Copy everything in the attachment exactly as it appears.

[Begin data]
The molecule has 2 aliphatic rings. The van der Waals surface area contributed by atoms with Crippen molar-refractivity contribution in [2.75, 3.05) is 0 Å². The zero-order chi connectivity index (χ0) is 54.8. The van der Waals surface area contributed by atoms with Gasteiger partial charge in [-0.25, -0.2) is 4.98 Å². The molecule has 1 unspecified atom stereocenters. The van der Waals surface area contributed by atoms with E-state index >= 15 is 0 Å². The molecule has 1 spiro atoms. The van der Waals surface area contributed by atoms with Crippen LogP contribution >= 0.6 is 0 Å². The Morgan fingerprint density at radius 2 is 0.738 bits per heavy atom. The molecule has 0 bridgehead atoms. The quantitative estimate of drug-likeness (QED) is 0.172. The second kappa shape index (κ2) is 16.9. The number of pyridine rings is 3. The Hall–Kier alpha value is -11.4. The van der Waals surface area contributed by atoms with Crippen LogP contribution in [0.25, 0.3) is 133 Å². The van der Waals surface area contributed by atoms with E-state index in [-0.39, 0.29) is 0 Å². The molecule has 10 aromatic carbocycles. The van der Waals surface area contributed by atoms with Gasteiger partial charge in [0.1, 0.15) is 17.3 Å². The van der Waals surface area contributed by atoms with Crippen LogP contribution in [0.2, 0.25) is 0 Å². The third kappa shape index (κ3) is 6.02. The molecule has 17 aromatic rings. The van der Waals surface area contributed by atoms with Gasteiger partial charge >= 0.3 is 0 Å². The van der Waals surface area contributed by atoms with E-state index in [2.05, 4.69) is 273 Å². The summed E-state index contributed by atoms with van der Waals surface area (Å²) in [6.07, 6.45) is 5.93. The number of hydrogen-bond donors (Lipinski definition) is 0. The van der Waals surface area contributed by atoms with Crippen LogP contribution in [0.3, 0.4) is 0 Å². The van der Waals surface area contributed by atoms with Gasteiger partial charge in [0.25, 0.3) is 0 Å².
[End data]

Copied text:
The molecule has 2 aliphatic rings. The van der Waals surface area contributed by atoms with Crippen molar-refractivity contribution in [2.75, 3.05) is 0 Å². The zero-order chi connectivity index (χ0) is 54.8. The van der Waals surface area contributed by atoms with Gasteiger partial charge in [-0.25, -0.2) is 4.98 Å². The molecule has 1 unspecified atom stereocenters. The van der Waals surface area contributed by atoms with E-state index >= 15 is 0 Å². The molecule has 1 spiro atoms. The van der Waals surface area contributed by atoms with Crippen LogP contribution >= 0.6 is 0 Å². The Morgan fingerprint density at radius 2 is 0.738 bits per heavy atom. The molecule has 0 bridgehead atoms. The quantitative estimate of drug-likeness (QED) is 0.172. The second kappa shape index (κ2) is 16.9. The number of pyridine rings is 3. The Hall–Kier alpha value is -11.4. The van der Waals surface area contributed by atoms with Crippen LogP contribution in [0.25, 0.3) is 133 Å². The van der Waals surface area contributed by atoms with E-state index in [-0.39, 0.29) is 0 Å². The molecule has 10 aromatic carbocycles. The van der Waals surface area contributed by atoms with Gasteiger partial charge in [0.1, 0.15) is 17.3 Å². The van der Waals surface area contributed by atoms with Crippen LogP contribution in [0.2, 0.25) is 0 Å². The third kappa shape index (κ3) is 6.02. The molecule has 17 aromatic rings. The van der Waals surface area contributed by atoms with Gasteiger partial charge >= 0.3 is 0 Å². The van der Waals surface area contributed by atoms with E-state index in [2.05, 4.69) is 273 Å². The summed E-state index contributed by atoms with van der Waals surface area (Å²) in [6.07, 6.45) is 5.93. The number of hydrogen-bond donors (Lipinski definition) is 0. The van der Waals surface area contributed by atoms with Crippen LogP contribution in [0.3, 0.4) is 0 Å². The van der Waals surface area contributed by atoms with Gasteiger partial charge in [0.25, 0.3) is 0 Å².